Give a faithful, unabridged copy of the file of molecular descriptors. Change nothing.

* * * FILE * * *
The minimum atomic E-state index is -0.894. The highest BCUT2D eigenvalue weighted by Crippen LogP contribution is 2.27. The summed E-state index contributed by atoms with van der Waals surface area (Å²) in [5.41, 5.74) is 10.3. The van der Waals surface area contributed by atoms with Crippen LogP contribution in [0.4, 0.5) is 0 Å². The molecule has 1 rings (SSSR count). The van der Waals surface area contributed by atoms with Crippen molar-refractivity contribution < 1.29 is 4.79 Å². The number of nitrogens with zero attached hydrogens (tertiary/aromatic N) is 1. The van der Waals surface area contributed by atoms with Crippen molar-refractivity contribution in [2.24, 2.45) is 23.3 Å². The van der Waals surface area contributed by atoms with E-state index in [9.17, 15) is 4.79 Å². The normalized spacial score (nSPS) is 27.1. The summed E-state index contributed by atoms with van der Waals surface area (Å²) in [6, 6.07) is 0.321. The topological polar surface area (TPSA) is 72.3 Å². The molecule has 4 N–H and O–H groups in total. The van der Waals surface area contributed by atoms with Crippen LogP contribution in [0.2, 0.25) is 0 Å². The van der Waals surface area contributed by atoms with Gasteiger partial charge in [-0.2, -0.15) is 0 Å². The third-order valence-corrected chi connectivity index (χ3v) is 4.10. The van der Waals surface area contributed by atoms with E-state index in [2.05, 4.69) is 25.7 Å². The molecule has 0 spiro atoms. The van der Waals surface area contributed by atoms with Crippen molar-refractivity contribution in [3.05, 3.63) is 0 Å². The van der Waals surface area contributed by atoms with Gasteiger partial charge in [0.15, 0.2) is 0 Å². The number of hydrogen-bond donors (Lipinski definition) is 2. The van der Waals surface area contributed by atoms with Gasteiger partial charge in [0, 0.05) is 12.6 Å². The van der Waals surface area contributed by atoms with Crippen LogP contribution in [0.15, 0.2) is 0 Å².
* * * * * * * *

The minimum atomic E-state index is -0.894. The highest BCUT2D eigenvalue weighted by Crippen LogP contribution is 2.27. The summed E-state index contributed by atoms with van der Waals surface area (Å²) in [5.41, 5.74) is 10.3. The van der Waals surface area contributed by atoms with Crippen LogP contribution in [0.4, 0.5) is 0 Å². The molecule has 1 rings (SSSR count). The van der Waals surface area contributed by atoms with Crippen molar-refractivity contribution < 1.29 is 4.79 Å². The number of nitrogens with zero attached hydrogens (tertiary/aromatic N) is 1. The van der Waals surface area contributed by atoms with Crippen molar-refractivity contribution in [2.24, 2.45) is 23.3 Å². The van der Waals surface area contributed by atoms with E-state index in [9.17, 15) is 4.79 Å². The normalized spacial score (nSPS) is 27.1. The summed E-state index contributed by atoms with van der Waals surface area (Å²) in [6, 6.07) is 0.321. The topological polar surface area (TPSA) is 72.3 Å². The molecule has 4 N–H and O–H groups in total. The van der Waals surface area contributed by atoms with Crippen LogP contribution in [0.2, 0.25) is 0 Å². The van der Waals surface area contributed by atoms with Gasteiger partial charge in [-0.2, -0.15) is 0 Å². The third-order valence-corrected chi connectivity index (χ3v) is 4.10. The van der Waals surface area contributed by atoms with E-state index in [2.05, 4.69) is 25.7 Å². The molecule has 0 spiro atoms. The van der Waals surface area contributed by atoms with Crippen molar-refractivity contribution in [3.05, 3.63) is 0 Å². The van der Waals surface area contributed by atoms with Gasteiger partial charge in [0.15, 0.2) is 0 Å². The number of hydrogen-bond donors (Lipinski definition) is 2. The van der Waals surface area contributed by atoms with Gasteiger partial charge in [0, 0.05) is 12.6 Å². The van der Waals surface area contributed by atoms with Crippen LogP contribution in [0.15, 0.2) is 0 Å².